CHRISTMAS OFFER Subscribe to Yorkshire Life today click here

Interesting place names in Yorkshire

PUBLISHED: 00:00 31 July 2017 | UPDATED: 13:53 31 July 2017

Famous places in the North York Moors by Janet Danks

Famous places in the North York Moors by Janet Danks

Archant

An A-Y of fascinating Yorkshire place names (it would have been an A-Z but the nearest – Zouch – is in Leicestershire)

The most famous street in York? Photo by Nancy BarrettThe most famous street in York? Photo by Nancy Barrett

Place names are invaluable, essential signposts to our history, telling us who owned the land, where a river was bridged, what’s under a hill and which flora and fauna flourish within our borders.

So says Paul Chrystal in his new book, The Place Names of Yorkshire, which takes in our cities, towns, villages, hills, rivers and dales. And, yes, before you ask, it also includes pubs (from the Admiral Hawke Hotel in Boston Spa all the way through to the Zetland Hotel in Saltburn).

It’s a detailed collection of facts, history, mystery and legend all hidden in plain sight in the nooks and crannies of Yorkshire place names. To celebrate Yorkshire Day (we can see you waving your white roses in the air from here), we’ve pulled together an A-Y for your amusement. (There isn’t a Z, so don’t go looking for one.)

Allerton Mauleverer, between York and Harrogate

This parish near Allerton Castle originally meant ‘Aelfweard’s farm’, a settlement held by the Mauleverer family in the 12th century. Claims by the Mauleverers that they came over with William the Conqueror were revealed as fraudulent. Naughty.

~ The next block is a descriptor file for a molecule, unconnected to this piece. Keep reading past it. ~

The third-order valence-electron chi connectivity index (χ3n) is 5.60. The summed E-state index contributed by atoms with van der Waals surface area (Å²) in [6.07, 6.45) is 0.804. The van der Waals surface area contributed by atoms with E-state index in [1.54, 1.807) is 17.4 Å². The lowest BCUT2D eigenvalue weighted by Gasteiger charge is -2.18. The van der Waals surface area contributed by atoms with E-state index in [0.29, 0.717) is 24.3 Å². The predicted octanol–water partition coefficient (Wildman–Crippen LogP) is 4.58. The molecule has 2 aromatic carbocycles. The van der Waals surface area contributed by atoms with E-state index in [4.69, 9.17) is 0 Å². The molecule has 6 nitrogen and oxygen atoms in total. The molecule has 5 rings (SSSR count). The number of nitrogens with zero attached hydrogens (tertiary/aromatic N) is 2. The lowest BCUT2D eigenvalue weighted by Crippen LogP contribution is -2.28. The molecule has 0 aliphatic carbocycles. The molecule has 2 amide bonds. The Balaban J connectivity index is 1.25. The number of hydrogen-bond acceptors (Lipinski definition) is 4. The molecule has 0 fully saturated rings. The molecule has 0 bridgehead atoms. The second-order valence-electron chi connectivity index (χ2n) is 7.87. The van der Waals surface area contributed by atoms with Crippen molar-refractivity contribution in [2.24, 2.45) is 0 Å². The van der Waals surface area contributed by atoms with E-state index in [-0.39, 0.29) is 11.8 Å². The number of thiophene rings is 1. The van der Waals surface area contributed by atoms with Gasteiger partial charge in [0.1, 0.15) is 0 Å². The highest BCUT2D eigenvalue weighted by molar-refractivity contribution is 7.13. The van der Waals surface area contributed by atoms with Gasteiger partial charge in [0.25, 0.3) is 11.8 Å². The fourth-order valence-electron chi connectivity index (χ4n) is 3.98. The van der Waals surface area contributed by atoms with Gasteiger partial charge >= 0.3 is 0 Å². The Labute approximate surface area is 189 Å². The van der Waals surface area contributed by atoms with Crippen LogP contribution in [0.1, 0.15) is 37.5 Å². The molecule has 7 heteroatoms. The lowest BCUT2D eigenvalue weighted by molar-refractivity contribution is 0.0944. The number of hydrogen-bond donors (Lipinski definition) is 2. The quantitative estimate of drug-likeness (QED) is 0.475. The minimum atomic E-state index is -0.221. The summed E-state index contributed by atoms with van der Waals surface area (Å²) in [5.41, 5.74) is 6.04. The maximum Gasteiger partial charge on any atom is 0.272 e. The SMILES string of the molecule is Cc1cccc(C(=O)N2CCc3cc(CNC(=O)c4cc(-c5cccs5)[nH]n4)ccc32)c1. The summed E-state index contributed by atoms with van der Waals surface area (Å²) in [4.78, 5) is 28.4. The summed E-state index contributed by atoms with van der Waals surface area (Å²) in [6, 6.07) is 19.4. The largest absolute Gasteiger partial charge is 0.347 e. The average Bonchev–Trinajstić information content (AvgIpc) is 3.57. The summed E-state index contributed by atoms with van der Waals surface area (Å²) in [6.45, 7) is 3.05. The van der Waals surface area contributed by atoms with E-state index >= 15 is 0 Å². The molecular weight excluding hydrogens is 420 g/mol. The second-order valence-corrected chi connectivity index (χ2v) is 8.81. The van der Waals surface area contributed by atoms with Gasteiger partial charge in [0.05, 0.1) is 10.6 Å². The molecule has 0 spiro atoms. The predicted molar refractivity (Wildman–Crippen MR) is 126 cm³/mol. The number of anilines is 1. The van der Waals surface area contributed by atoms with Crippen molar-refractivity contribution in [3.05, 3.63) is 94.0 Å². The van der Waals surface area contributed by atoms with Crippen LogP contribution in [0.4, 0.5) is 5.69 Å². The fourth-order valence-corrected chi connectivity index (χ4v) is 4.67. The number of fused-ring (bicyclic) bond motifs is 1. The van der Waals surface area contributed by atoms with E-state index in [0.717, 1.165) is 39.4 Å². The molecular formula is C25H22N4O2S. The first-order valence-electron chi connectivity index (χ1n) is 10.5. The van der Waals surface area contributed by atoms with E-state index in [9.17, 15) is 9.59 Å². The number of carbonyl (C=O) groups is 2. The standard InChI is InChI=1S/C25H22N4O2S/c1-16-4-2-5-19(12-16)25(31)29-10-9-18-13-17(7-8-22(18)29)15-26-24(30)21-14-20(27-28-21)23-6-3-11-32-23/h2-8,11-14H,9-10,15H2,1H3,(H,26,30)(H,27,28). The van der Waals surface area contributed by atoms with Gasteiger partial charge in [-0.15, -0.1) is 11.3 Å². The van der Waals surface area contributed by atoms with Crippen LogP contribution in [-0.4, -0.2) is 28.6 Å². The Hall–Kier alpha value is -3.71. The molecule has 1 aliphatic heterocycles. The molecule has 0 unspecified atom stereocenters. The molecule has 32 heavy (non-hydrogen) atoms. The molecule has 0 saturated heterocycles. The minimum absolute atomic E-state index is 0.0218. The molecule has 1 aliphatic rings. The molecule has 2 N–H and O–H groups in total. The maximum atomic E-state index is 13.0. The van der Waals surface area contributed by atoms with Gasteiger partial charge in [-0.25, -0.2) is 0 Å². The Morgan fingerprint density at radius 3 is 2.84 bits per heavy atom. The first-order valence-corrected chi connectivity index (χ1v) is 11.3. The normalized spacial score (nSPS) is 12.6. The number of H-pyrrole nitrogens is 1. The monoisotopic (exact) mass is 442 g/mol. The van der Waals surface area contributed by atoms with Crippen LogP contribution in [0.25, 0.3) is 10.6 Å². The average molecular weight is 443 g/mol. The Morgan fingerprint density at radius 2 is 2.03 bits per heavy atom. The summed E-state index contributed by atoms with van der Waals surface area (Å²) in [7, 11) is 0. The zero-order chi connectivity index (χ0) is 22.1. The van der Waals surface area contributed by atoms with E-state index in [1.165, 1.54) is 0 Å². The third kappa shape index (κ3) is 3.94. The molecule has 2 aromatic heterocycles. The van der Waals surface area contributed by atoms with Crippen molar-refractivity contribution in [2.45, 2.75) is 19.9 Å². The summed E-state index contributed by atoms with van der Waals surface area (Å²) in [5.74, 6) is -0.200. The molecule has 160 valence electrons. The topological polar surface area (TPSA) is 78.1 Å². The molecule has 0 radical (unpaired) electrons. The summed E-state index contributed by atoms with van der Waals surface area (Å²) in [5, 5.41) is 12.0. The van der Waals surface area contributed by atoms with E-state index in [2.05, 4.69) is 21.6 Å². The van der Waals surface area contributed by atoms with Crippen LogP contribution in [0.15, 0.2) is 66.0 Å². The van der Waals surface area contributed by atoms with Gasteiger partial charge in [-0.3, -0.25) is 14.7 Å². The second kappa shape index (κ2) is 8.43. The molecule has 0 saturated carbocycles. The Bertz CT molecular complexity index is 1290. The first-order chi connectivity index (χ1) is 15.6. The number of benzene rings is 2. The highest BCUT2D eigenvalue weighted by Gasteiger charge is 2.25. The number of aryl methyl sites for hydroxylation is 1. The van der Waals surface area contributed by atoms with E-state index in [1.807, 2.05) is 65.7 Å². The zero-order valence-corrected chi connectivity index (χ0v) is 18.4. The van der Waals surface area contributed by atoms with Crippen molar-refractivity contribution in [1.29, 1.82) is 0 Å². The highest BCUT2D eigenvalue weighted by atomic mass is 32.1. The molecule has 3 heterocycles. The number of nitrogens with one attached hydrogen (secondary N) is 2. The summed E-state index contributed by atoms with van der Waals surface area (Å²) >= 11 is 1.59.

Barden Triangle, Lower Wharfedale

Cautley Sprout by Amanda GrisdaleCautley Sprout by Amanda Grisdale

This area around Appletreewick and Grassington covers supposedly mystical places with supernatural characteristics such as Troller’s Gill, Elbolton Hill (the ‘Hill of the Fairies’) and Dibble’s Bridge, which was allegedly built by the Devil (probably without planning permission).

Cautley Spout, near Sedbergh

England’s highest cascade waterfall above ground, Cautley Spout plunges 650ft (198m) down from a plateau called The Calf in the Howgill Fells.

Driffield

The first reference to Driffield comes in the Domesday Book and means ‘dirty, manured field’. Not exactly flattering. Another notable reference came in Monty Python’s Flying Circus when Yorkshire lad Michael Palin announces that ‘the Silly Party have taken Driffield’.

Driffield Canal by Jonathan ParkesDriffield Canal by Jonathan Parkes

Egypt (not that one)

There are actually two Egypts in Yorkshire, one in Gomersal and another in Thornton. North Africa, on the other hand, just has the one.

Foulness River, near Market Weighton

Not half as bad as it sounds, in this instance ‘Foulness’ is actually derived from the Old English ‘fulganaess’ which means ‘wild birds’ nest’. Some maintain, however, that it just means ‘dirty river’. Oh well, you can’t please them all.

Great Fryup Dale